In fact, Kyoto is the place with the highest consumption of eels in the whole country. Every year, a ranking of eel consumption in Japan is published, and Kyoto Prefecture is a regular in the top 10 every year, and in 2009, the latest data available, Kyoto Prefecture recorded the second highest eel consumption in Japan.
In such Kyoto, there is a bullish restaurant that calls itself “the best eel in Japan. Of course, whether it is really the best in Japan or not depends on personal evaluation, but there is no doubt that the restaurant has at least considerable confidence in its eel dishes…
Kyogoku Kaneyo｜”The best eel in Japan”, a restaurant specializing in eel cuisine established in the early Taisho Era (1912-1926)
Kyogoku Kaneyo was established in the early Taisho era (1912-1926) and has maintained its retro appearance for more than 100 years. With the passage of time, the restaurant has become more eye-catching to passersby due to the rows of modern buildings, and many foreign tourists visit the restaurant to visually enjoy the classic Japanese atmosphere.
Kaneyao is a famous eel restaurant popular among foreign tourists… If you visit without a reservation, be prepared to wait in line and wait before the restaurant opens.
Usually there is a line before the restaurant opens, and you have to be prepared to wait about 30 minutes for a table. Fortunately, there was almost no crowd at opening time on this drizzly day, and we were easily shown to our seats (although they were filled with customers shortly thereafter).
The photogenic “Kinshi-don” that became famous on TV programs and ranking websites… If you want to be instagrammable, don’t hesitate to order (nama)!
Now, let’s get started with Kyogoku Kanayo’s signature dish, the Kinshi-don. Actually, kinshi-don is not an original dish of Kyogoku Kaneyoshi, but was originally served at Osakayama Kaneyo in Otsu, Shiga Prefecture. If I have a chance in the future, I would like to make a trip to Otsu to try the original Kinshi-don.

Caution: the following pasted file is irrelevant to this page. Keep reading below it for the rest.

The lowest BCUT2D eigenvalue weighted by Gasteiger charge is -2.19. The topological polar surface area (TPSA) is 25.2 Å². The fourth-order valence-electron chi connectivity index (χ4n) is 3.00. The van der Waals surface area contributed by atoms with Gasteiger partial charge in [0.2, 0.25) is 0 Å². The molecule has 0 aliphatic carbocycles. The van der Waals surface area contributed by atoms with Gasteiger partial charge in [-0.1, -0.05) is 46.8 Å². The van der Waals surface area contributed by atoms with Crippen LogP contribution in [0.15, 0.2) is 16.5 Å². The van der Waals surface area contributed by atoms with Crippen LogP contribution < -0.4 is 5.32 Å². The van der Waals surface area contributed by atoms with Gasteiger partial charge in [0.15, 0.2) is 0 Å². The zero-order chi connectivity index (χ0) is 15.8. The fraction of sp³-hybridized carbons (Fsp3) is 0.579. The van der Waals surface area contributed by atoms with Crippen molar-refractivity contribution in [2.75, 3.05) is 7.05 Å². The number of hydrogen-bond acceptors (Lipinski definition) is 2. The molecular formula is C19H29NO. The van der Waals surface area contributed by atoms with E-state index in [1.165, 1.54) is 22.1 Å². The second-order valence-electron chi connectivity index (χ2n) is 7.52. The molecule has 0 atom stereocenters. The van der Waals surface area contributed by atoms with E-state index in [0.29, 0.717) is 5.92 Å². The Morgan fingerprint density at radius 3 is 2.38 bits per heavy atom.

Aside from that, there are three grades of Kinshi-don: special, top, and medium. I ordered the special top Kinshi-don (3,600 yen including tax) without hesitation. According to the menu, there is a bit of a wait time only for the extra high grade. I wonder if it takes time to grill a large number of eels…the wait makes it even more appetizing.
Nevertheless, it came out easily in about 10 minutes after ordering. Was it because the restaurant had not yet opened and there were not many customers? Whatever the reason, I felt a little disappointed. I guess it takes longer when it is crowded, I guess…
This is the Kinshi-don (special), but it does not have the photogenic “omelet overflow” that has been featured on numerous TV programs and blogs. This is also a bit disappointing. It is because the bowl has become bigger with the special kinshi-don, so the dashimaki tamago fits into the bowl. Therefore, if you are ordering a kinshi-don for your Instagram image, I recommend that you order the “Normal” version without hesitation.
Now, when I opened the lid of the bowl… inside was a large omelet that perfectly covered the surface of the bowl, lying there like a comforter…
And when I turn over the omelet, I find a freshly baked broiled eel…
Kyogoku Kaneyo’s kabayaki is a Kanto style broiling method in which the eel is spread open on its back, broiled in white, and steamed before dipping it in sauce and broiling. Steaming the eel before grilling removes excess fat, resulting in a refreshing flavor. Also, since the time directly exposed to the fire is shortened, the fish remains fluffy and tender, resulting in an elegant grilled taste.